Make Your Next Business Opportunity Meaningful: 10 Ideas for Impact Entrepreneurs

The New School describes impact entrepreneurs as “individuals from diverse backgrounds [who] do well by doing good, using their talents to help shape a more inclusive, sustainable, and equitable economy.” How well do you fit that mold? Even if you don’t consider yourself a classic “impact entrepreneur,” you can absolutely have an impact on the world around you — and the people with whom you share it. Start with these 10 business ideas and initiatives.

  1. Invest in Yourself

Not sure quite yet just how you’d like to put your talents to use? Bide your time in class. No matter what you ultimately decide to do, an advanced degree or license — an MBA, JD, or medical credential — can dramatically boost your credibility and earning potential as a solo professional or small business owner. That, in turn, is a prerequisite for impactful entrepreneurship.

  1. Find a Place You Love — And Make It Your Own

Everyone has a “special place,” but few actually make money off theirs. It’s not as hard as it sounds. After spending countless summers on Manitoba’s beautiful Hecla Island, Canadian entrepreneur David Janeson finally took the plunge and purchased a small resort and marina at the island’s far tip. He, his wife, and a tight-knit worker crew spent the next couple years fixing it up; today, it’s one of the island’s top tourist draws. You can do the same with your special place — as long as it’s for sale.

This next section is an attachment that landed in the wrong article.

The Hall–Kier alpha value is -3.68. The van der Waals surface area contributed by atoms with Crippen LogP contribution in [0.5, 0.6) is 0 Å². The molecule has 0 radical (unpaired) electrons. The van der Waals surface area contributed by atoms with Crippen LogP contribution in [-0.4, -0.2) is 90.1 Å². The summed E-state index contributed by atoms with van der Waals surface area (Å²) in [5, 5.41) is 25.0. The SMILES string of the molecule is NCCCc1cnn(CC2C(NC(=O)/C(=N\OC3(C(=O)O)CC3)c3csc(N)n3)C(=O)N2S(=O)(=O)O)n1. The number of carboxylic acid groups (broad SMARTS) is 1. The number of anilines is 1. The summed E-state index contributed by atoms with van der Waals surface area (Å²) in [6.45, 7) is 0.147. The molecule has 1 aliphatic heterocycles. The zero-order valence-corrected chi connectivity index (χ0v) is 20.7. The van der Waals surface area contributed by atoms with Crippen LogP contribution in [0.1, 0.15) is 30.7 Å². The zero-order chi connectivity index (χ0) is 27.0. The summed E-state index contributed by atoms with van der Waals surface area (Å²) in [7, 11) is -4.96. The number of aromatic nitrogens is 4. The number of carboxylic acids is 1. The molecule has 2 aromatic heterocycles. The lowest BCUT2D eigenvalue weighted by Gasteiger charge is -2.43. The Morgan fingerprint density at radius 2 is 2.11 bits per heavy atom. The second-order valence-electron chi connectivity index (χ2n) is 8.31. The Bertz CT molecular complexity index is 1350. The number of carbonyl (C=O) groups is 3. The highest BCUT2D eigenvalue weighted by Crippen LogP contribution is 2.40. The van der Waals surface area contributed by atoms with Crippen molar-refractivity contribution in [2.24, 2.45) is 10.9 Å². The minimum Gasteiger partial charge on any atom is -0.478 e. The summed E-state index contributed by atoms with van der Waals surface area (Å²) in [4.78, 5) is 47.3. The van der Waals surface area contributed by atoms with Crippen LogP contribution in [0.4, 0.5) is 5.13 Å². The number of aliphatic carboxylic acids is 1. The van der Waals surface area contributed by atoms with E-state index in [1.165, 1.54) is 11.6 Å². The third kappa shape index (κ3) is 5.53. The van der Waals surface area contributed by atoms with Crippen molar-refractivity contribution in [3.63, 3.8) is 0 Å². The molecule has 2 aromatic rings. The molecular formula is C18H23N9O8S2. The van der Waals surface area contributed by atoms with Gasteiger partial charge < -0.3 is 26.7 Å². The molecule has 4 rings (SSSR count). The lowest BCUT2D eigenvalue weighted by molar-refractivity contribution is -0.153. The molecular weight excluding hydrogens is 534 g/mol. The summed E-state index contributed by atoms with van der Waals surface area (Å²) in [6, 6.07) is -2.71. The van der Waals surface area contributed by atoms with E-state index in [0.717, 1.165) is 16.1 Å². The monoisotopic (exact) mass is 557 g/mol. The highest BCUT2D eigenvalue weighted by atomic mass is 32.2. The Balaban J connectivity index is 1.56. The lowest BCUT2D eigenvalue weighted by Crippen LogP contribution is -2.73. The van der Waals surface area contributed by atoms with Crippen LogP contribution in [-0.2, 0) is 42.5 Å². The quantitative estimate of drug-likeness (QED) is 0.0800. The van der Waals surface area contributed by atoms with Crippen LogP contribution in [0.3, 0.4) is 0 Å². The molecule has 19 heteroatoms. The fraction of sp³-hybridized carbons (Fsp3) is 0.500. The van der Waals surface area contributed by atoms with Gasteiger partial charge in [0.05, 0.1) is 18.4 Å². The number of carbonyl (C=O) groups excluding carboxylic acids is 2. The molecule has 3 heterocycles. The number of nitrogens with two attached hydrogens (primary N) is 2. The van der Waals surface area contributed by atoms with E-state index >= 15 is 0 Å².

1. Set Up a B Corp

B corporations, or B corps, “are for-profit companies [that] meet rigorous standards of social and environmental performance, accountability, and transparency.” B Lab, the certifying body, compares B corp certification to USDA Organic or Fair Trade certification for food products. B corps can do anything they want, as long as they meet B Lab’s exacting certification standards. If you’re serious about pursuing impactful, mission-driven entrepreneurship, B corp certification is a good first step.

  1. Focus on Peer Communities

If you’re a creative, independent professional looking to make a bigger impact, why not launch a business that lifts up your peers? It might be an artist collective, a creatives-only coworking space, or even a bargaining unit like the ambitious Freelancers’ Union.

  1. Learn to Cooperate — Literally

Cooperative businesses aren’t always appropriate or practical. Before you get too far into the planning weeds, check your jurisdiction’s cooperative statutes to determine whether the model is feasible for your business idea. Generally, smaller-scale production businesses work well as cooperatives — so, if you’ve always wanted to start a brewery or organic snacks house, this might be your chance.

  1. Promote Health & Wellbeing

If you don’t have a special place to celebrate with your new enterprise, consider lifting up a long-held passion instead. One clear example to follow is Patagonia, the storied outdoor apparel and equipment company. Since its founding in 1976, Patagonia has kept an unwavering commitment to the wellbeing of its customers and employees — and to the health of the planet itself. Can you challenge your business to do the same?

  1. Spearhead a Sustainable Transformation